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Retirement Plan Cyber-Crime Means Easy Money

Retirement Plan Cyber-Crime

Retirement Plan Cyber-Crime Means Easy Money

Retirement plan cyber criminals are targeting retirement accounts because they can be an easy place to pick up someone else’s money.  Retirement plan cybercrime is on the rise – and the target might be you!   Staying one or two steps ahead of retirement plan cyber criminals is in your best interest. That’s because cybercrime is on the rise. In fact, cybercrime has been dubbed one of the greatest global threats of the 21st century.

The latest cybersecurity criminals are targeting retirement plans of unsuspecting 401k and 403b plan participants.  As such, it’s critical for plan sponsors and retirement plan services providers to pay careful attention to cybersecurity by exercising great caution when putting measures in place to protect plan participant accounts from retirement plan cyber criminals.

Cybersecurity has increasingly made headlines in recent years as data breaches have become more commonplace. Equifax, Target, Marriott — there’s no shortage of household-name companies that have experienced the sting of a cyber attack. Interestingly, however, the instances of merchant-account fraud have declined in recent years. Nonetheless, retirement plan cyber account fraud has increased, according to Larry Goldbrum, Senior Vice President and Director of ERISA Fiduciary Services, Retirement Strategies Group, at Reliance Trust, who was quoted in a Fox 5 News article on the topic.

Goldbrum spoke at the SPARK Forum in Palm Beach, FL, where he explained that cybercriminals are increasingly targeting retirement and loan accounts. Indeed, cyber fraud targeting retirement accounts tripled in 2017-2018 from 2016-2017, he said. And these cyberattacks aren’t simply targeted at the accounts. These crimes are perpetrated by sophisticated retirement plan cybercriminals who are keen to take over entire systems to gain access to a user’s login credentials and send phishing emails.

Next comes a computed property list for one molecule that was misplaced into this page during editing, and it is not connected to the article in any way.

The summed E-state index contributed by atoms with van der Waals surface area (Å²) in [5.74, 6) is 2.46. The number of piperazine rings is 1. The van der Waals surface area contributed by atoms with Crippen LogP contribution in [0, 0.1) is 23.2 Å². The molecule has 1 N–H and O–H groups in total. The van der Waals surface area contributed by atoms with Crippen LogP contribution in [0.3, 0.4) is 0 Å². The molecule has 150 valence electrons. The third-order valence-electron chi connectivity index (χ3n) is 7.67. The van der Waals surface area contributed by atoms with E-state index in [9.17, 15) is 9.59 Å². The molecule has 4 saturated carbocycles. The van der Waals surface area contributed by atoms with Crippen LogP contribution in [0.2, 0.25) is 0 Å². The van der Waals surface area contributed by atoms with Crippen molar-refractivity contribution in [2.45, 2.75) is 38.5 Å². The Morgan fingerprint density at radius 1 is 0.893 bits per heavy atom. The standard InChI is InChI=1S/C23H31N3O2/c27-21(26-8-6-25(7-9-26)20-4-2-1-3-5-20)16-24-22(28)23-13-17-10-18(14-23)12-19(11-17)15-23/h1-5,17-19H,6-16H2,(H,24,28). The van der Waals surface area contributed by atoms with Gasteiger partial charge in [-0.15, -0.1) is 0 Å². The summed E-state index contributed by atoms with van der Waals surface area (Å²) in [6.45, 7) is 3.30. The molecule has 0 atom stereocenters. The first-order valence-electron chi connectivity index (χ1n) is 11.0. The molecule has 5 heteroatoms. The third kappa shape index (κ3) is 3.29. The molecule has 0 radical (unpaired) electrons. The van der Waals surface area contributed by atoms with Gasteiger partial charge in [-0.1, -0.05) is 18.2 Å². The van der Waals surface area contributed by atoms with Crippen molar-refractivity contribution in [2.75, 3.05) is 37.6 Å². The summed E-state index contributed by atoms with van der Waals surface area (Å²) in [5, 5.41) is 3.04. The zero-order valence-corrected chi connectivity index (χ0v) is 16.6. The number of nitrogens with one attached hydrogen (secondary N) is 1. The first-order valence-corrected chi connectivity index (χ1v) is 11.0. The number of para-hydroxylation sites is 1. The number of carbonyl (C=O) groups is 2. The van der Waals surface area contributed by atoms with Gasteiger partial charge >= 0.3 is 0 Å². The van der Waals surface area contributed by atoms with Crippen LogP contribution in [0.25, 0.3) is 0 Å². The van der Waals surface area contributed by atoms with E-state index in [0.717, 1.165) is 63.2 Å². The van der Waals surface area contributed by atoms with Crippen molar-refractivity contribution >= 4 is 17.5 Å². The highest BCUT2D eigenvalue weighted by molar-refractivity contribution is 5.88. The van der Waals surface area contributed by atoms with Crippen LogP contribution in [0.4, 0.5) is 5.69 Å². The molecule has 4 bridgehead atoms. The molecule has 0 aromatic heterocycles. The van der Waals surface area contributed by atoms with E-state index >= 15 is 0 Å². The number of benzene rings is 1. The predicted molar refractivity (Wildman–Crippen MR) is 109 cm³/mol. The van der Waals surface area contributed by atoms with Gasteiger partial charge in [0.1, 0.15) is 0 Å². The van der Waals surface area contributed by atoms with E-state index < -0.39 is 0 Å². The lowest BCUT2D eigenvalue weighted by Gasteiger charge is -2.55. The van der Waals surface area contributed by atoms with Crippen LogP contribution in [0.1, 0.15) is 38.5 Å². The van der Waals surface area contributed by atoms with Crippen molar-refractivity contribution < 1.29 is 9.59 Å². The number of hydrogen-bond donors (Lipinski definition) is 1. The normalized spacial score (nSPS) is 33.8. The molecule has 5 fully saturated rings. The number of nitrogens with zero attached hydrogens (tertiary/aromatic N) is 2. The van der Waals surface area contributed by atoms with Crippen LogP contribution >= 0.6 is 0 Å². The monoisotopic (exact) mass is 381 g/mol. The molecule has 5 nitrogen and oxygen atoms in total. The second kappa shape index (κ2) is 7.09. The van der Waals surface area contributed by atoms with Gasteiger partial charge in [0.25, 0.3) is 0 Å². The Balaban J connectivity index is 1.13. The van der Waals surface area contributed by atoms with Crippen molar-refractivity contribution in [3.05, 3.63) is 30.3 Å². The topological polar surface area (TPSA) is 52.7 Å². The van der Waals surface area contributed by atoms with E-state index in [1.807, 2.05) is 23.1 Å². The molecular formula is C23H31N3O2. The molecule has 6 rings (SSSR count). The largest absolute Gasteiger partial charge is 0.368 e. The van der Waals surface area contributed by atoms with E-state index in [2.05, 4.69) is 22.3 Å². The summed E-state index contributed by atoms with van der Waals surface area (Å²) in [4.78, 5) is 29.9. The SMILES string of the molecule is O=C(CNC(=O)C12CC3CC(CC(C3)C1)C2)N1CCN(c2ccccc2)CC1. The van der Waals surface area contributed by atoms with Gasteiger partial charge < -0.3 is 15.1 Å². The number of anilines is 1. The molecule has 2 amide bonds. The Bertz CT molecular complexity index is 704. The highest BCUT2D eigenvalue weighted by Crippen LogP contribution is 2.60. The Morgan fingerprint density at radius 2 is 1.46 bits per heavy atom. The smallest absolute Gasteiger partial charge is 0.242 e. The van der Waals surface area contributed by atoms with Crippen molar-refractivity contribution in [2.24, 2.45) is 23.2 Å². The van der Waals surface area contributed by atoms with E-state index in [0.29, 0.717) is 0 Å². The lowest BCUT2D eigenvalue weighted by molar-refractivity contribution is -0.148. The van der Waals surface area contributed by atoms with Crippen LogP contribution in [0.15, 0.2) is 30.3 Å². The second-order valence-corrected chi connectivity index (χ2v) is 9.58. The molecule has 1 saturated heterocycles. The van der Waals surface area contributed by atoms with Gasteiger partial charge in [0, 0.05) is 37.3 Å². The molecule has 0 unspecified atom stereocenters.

You might think cybersecurity is an issue isolated to older folks Not so, according to Rick Floress, Senior Vice President, Risk Management, FIS, who was also quoted in the Fox 5 News article. A child’s data is worth 51 times that of an adult’s. That’s because most parents don’t check their child’s credit until age 18, around the time they’re applying for financial aid for college. By then, the damage has been done — cybercriminals have already stolen the child’s ID.

Indeed, cybercrime is expected to cost the world $6 trillion annually by 2021, up from $3 trillion in 2015, according to research from Cybersecurity Ventures. The costs of cybercrime are numerous and varied, including “… damage and destruction of data, stolen money, lost productivity, theft of intellectual property, theft of personal and financial data, embezzlement, fraud, post-attack disruption to the normal course of business, forensic investigation, restoration and deletion of hacked data and systems, and reputational harm,” noted Steve Morgan, founder and Editor-In-Chief at Cybersecurity Ventures, again quoted by Fox 5 News.

Some companies pledge to make their customers whole following a cybersecurity data breach. Financial firm Charles Schwab is one such company. On its website, Schwab promises to cover 100% of losses in customers’ Schwab accounts due to unauthorized activity. Not all companies make such promises, however. Therefore, it’s important not to assume that if participants’ retirement accounts are hacked by retirement plan cybercriminals, the stolen money will be returned. Companies are required only to investigate reported hacks for fraudulent activity and report the incident to the police.

Of course, one of the best ways retirement plan sponsors can protect participants’ accounts is by implementing strong cybersecurity measures. Experts recommend installing firewalls and up-to-date anti-phishing and -anti-spyware on all computers and devices. Training your employees to be aware of and watch out for phishing attacks via email can also help keep their, and your, sensitive data safe, including retirement plan information. And remind participants to check their retirement plan statements carefully for any suspicious or unauthorized activity that could be perpetrated by cybercriminals.

ERISA, the law that governs employer-sponsored retirement plans, doesn’t expressly spell out a plan sponsors’ fiduciary obligations when it comes to retirement plan cybersecurity. But like all fiduciary duties, plan sponsors and plan fiduciaries should make sure that the retirement plan cybersecurity prevention you have in place protects your participants’ best interests as well as their retirement savings.

Steff Chalk

Steff Chalk

Managing Editor at 401kTV
Steff C. Chalk is Executive Director of The Retirement Advisor University, a collaboration with UCLA Anderson School of Management Executive Education. Steff also serves as Executive Director of The Plan Sponsor University and is current faculty of The Retirement Adviser University.
Steff Chalk

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